Second marriages are a time for new beginnings, dreams of romance and adventure may abound. Then, too, there are the concerns. Most disturbing of all are the worries that center around entitlements of children. First and foremost, in that vague and elusive basket of free-floating fears, are those that pertain to one’s children. If I die, what will happen to my children? With whom will they live? Will they get my money, my property holdings? Will my stepchildren get everything? What to do?
An increasing number of remarrying couples are turning to prenuptial agreements to protect their children in the event of death, even divorce.
Consider for the moment the story of Alex and Ruth.
Alex had been married for fifteen years and was now divorced for about a year. He has two children from his marriage, a daughter who is twelve and a son who is ten. Both children live half the time with him and half the time with their mother. Also, it is important to know that Alex is the CEO of a start-up computer company. He has great faith in the company’s future and believes that he will be a very rich man—some day. For the time being, he has about $200,000 in retirement funds and $400,000 in cash from his former wife’s buyout of his interest in their home.
Ruth was also married before. She ended an eighteen-year marriage three years ago. Ruth has one child, a daughter who is fifteen and lives with her. The child’s father sees her quite frequently although the divorce agreement provides for one weekend a month of visitation. Ruth is a Human Resource Specialist, earns a good living, and has good benefits at work. After the divorce, she retained $250,000 in retirement funds and the marital house with a value of about $600,000.
Now back to our story of the couple, Alex and Ruth. These two individuals met through friends about six months ago. Almost immediately they hit it off, finding that they were not only physically attracted to each other, but that they had much in common. Since their first meeting, they have been seeing each other almost daily and talking on the phone for hours.. So a marriage is in the offering. Ruth, however, is worried. Not about marrying Alex; she thinks he is terrific. She is worried about how they will blend their family and their finances. The present isn’t her problem. Alex is planning on moving into Ruth’s house, buying half its value. So far things seem pretty balanced. Ruth’s worries have more to do with the future. What happens to the house if she dies? If Alex dies? What happens to her retirement funds? His retirement funds? What happens to Alex’s new business venture? Does Ruth inherit Alex’s estate? Do his children get a share? Does his former spouse have any rights to Alex’s assets or insurance? Alex, of course, could pose a whole set of similar questions, only he doesn’t seem to be as concerned as Ruth.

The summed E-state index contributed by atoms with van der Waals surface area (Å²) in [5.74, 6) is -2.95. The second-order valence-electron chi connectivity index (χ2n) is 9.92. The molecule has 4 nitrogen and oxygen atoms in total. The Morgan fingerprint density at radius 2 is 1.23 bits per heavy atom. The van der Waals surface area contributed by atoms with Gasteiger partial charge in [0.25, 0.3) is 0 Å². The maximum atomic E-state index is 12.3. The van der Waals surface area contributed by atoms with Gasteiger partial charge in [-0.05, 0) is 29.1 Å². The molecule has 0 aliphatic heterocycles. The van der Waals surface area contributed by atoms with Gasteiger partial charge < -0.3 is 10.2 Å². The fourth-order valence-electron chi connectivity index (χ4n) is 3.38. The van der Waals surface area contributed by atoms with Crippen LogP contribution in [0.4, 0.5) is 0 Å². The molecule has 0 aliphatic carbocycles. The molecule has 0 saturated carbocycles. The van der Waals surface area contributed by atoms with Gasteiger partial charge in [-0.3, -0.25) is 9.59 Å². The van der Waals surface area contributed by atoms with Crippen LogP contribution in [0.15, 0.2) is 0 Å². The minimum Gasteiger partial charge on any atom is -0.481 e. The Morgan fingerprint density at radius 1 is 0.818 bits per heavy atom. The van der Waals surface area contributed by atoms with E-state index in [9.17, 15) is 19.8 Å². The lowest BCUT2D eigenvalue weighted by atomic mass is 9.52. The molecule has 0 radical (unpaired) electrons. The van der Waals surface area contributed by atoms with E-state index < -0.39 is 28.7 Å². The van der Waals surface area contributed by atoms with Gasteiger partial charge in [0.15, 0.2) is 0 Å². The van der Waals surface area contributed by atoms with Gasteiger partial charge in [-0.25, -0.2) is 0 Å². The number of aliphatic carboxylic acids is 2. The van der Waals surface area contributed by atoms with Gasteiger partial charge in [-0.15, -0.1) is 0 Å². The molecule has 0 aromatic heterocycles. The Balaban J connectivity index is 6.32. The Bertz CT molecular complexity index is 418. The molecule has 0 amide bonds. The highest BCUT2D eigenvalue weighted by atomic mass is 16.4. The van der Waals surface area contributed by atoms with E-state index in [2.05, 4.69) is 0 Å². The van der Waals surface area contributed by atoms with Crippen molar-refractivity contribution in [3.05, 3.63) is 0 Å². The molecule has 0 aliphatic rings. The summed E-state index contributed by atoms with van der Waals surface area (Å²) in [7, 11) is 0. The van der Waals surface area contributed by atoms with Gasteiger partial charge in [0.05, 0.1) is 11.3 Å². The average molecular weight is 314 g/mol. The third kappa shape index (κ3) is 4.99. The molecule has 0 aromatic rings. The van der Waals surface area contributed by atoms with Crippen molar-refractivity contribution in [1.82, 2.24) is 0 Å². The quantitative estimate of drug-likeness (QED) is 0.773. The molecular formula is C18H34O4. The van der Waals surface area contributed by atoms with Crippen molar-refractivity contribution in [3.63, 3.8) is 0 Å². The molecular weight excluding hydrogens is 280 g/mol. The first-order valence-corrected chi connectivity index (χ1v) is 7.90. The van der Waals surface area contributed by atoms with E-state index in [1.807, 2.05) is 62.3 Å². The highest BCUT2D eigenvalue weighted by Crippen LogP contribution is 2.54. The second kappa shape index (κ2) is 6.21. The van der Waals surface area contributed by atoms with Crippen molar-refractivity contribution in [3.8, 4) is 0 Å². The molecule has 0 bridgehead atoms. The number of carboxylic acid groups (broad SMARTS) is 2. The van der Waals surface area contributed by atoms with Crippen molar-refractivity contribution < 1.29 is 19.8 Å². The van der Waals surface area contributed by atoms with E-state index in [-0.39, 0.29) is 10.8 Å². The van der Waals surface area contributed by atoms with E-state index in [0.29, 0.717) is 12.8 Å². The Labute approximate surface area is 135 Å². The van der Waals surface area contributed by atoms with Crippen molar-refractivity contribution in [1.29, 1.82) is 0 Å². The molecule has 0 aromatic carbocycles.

Ruth made a very strong suggestion to Alex: A “way”, she said, “to ease her concerns and to protect her children, and his.” The suggestion was to create a prenuptial agreement. And so, they like so many of the remarrying set, decided to list, individually, each of their concerns. Ruth’s list was long. Alex’s list was short—the guy simply wasn’t the worrying kind. Together they first considered what would happen to their children if either one was to die before the children were financially independent. Then, after they were emancipated? They also considered what would happen to each one’s present and future estate if they were to divorce—this was much harder than the death scenario for neither Alex nor Ruth could envision another divorce.
Did this happy couple succeed in crafting their own prenuptial agreement? The short answer is yes. The long answer is yes, but not until they sought help. Alex and Ruth decided to mediate the terms of their agreement and then have it reviewed independently by each one’s divorce lawyer. The result of this collaborative process was an agreement that answered Ruth’s concerns. Alex, too, felt better because they could now talk about subjects other than the unpleasant topics of divorce and death.